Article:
As a result, children become confident communicators.

Opportunities to promote pupils' personal development are deeply embedded into the curriculum and are of an exceptional quality. Pupils are supported to be active and responsible citizens.

Leaders plan many ways for pupils to learn that everyone is valued and equal. Pupils contribute to their local community in many ways. For example, they visit a nearby old people's home to help them with exercise, reach out to lonely people in their community and raise money for charities that are important to them.

They find out about the world of work through visits from local experts in science and engineering. Pupils see how their classroom learning can be translated into fulfilling careers. The many roles of responsibility, such as well-being ambassadors, prefects, school councillors and being members of the worship council, help pupils to build character while contributing to school life.

They show a deep respect for all, celebrating differences. Pupils say they 'see it as their duty to help people'. Pupils are exceptionally well prepared for life in modern Britain.

Pupils with special educational needs and/or disabilities (SEND) flourish. Leaders make sure their needs are identified quickly. They set pupils ambitious, achievable academic and behaviour targets.

Staff carefully adapt the support they offer each pupil in lessons. This allows all pupils to achieve to the best of their ability. There are reasonable adjustments made to the behaviour policy for some pupils, which enables them to feel included in classes with their friends.

This is done with warmth and patience, having taken the time to get to know pupils and their parents. This helps all pupils, including those with SEND, to get the best out of their learning experiences. 'The Hive' provides bespoke support for any pupil that needs it.

Its unique offer ensures success and achievement for all who attend it.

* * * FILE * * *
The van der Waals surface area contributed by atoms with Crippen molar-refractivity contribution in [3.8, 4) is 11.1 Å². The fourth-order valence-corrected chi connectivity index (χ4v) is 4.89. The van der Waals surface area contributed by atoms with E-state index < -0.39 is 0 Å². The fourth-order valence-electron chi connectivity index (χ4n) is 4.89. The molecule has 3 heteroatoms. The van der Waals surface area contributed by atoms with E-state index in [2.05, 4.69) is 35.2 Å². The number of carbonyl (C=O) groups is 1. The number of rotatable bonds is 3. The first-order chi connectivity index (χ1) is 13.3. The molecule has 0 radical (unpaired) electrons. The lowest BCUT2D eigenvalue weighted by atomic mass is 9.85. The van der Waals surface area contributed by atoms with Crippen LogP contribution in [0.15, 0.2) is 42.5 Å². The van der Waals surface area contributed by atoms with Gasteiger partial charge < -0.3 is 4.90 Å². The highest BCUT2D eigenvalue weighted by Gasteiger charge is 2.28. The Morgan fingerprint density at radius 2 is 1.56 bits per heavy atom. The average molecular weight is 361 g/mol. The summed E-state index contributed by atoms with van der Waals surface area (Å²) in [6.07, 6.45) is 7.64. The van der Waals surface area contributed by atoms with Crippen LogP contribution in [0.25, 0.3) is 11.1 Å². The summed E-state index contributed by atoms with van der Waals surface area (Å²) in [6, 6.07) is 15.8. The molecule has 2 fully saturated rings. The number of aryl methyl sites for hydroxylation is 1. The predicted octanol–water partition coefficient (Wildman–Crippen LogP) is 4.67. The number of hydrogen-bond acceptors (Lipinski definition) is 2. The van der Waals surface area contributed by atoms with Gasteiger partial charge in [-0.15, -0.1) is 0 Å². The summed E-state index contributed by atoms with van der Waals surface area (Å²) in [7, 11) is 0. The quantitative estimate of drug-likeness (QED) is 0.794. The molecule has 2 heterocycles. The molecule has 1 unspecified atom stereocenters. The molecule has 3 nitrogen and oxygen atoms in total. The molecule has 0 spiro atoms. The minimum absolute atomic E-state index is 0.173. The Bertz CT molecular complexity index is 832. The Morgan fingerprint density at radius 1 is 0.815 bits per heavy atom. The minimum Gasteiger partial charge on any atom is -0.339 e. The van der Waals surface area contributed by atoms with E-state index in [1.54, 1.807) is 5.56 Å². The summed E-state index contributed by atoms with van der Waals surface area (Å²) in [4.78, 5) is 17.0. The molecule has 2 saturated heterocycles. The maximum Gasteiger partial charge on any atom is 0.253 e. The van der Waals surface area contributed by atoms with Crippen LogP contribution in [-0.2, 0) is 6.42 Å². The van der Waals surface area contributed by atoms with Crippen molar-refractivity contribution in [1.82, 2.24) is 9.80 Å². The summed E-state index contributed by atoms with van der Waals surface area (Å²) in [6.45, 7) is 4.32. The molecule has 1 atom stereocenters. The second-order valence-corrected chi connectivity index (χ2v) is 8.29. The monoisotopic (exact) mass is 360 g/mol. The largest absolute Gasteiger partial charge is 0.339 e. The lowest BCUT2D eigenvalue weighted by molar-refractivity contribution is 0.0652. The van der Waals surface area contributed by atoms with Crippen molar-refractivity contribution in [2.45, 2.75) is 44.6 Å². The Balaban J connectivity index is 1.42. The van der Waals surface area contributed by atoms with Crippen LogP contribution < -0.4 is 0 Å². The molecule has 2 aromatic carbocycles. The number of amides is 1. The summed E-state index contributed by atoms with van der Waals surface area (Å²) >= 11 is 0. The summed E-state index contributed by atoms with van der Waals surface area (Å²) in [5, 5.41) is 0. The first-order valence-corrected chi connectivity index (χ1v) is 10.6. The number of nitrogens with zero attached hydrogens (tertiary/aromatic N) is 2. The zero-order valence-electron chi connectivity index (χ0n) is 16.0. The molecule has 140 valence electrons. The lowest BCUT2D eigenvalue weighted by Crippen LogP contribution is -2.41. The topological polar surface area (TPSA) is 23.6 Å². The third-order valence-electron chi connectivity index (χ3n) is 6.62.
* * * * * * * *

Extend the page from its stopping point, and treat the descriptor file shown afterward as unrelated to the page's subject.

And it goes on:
Leaders and staff are highly thought of by parents and pupils. Pupils describe staff as kind and always able to help.

Staff appreciate the trust that the leadership team and governors place in them. They recognise leaders' efforts to consider their workload. Governors are well informed about all aspects of school life.

They visit regularly to assure themselves of the quality of education on offer.


The arrangements for safeguarding are effective.

Leaders prioritise safeguarding.

There are thorough checks completed to ensure that all staff are suitable to work with children. There is a strong culture of safeguarding throughout the school. Leaders know their families extremely well and provide effective support where necessary.

Staff are well trained to recognise when pupils and their families may need help. They rapidly raise concerns, and leaders take swift action to ensure the right support for families is in place at the right time. Leaders act with determination and decisiveness to keep their pupils safe.

Safeguarding records are robust and detailed. Governors have strong oversight of the safeguarding provision. Pupils say they trust all staff in school to keep them safe.

What does the school need to do to improve?

(Information for the school and appropriate authority)

• Leaders have not clearly identified the small steps of knowledge that help pupils build their knowledge in a well-sequenced and logical way in all curriculum subjects. As a result, pupils are not able to build on their prior learning as well as they might. Leaders should continue to refine a small number of foundation subjects, so that the small steps of learning are clearly identified to enable a logical and sequential building of knowledge.